The upscale crowd that gathered at Costa Mesa's Aire Global Cuisine on April 16 for the Newport Beach Film Festival Director's Dinner were well-prepared to mingle, network and, most of all, take advantage of the restaurant's generous open bar. What they probably weren't prepared for was the onscreen unveiling of Orange County's secret history as the nation's onetime epicenter for LSD.
But for 10 minutes, diners got an exclusive glimpse of their county's trippy past when director William A. Kirkley presented a trailer for his upcoming documentary Orange Sunshine, the true story of Orange County's Brotherhood of Eternal Love, also known as the Hippie Mafia. The movie depicts the unbelievable rise and fall of Timothy Leary's legendary cult—which started as a group of Laguna Beach surfers and quickly became the world's largest acid, hash and marijuana distribution network.
The group's headquarters, a Laguna Beach head shop called Mystic Arts World, mysteriously burned down in 1970, and two years later, law enforcement indicted several dozen members of the group. Those who weren't arrested fled overseas. The story of the Brotherhood is one of the strangest chapters of American counter-cultural history, yet 40 years after its inception during the so-called Summer of Love, it's one that remains little-understood and, outside the confines of Laguna Canyon, all but unknown.
That fact isn't completely coincidental. Many people associated with the Brotherhood continue to live underground, believing they could end up in jail if authorities learn their true identities. Several members of the group lived under assumed names until the mid-1990s, when they were finally tracked down and arrested. Meanwhile, other people who weren't really in the Brotherhood have made a career out of hyping a self-proclaimed connection.
As one former member—who spoke on the condition of anonymity—told me, “If you remember it, you weren't there.”
Fortunately, enough people who were really there and who do remember what happened are now helping Kirkley tell the tale. The film's title comes from the name of the orange-colored acid tabs the Brotherhood printed up by the thousand in Laguna Canyon and then distributed to Grateful Dead shows and communes around the country in their effort to fuel the nation's psychedelic revolution, which they hoped would eventually lead to a nationwide spiritual awakening.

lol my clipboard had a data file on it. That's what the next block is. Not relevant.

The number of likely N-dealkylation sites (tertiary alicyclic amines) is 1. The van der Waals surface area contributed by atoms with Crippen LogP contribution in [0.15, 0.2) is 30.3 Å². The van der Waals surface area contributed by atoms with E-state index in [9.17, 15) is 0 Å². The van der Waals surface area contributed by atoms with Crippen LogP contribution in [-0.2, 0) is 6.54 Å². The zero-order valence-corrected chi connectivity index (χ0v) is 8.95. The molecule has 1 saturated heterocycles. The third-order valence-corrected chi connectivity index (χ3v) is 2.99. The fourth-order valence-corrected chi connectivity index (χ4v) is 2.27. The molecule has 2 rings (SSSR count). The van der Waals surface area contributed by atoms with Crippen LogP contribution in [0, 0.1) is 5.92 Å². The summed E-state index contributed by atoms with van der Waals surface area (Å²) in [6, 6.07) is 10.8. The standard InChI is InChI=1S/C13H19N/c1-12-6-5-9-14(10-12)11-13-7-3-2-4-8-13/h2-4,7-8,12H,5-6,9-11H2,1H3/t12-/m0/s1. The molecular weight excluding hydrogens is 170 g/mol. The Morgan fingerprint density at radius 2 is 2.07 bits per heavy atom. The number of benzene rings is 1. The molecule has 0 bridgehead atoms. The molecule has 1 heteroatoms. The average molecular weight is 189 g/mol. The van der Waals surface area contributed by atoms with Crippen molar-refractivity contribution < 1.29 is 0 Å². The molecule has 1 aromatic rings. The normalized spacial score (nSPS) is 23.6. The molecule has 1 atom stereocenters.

Kirkley, 28, grew up in Newport Beach before moving to New York, where he filmed his first documentary, Excavating Taylor Mead, a lost-and-found profile of Andy Warhol's first superstar, whom Kirkley met at a restaurant in New York's Lower East Side and originally mistook for a homeless person. The movie debuted at the 2005 Tribeca Film Festival as a nominee for best documentary; it then screened in London, Italy, Philadelphia and Boston.
After finishing that film, Kirkley returned to California and began searching for a new project. His father-in-law, a former Laguna Beach resident who had peripheral involvement with the Brotherhood, told him about this crazy band of surfer hippies in Laguna Canyon who once tried to sell enough acid to buy an island where Timothy Leary would reign as a demigod. Then—shameless self-promotion alert—Kirkley read my Weekly feature story about the Brotherhood (“Lords of Acid,” July 8, 2005), and he was hooked.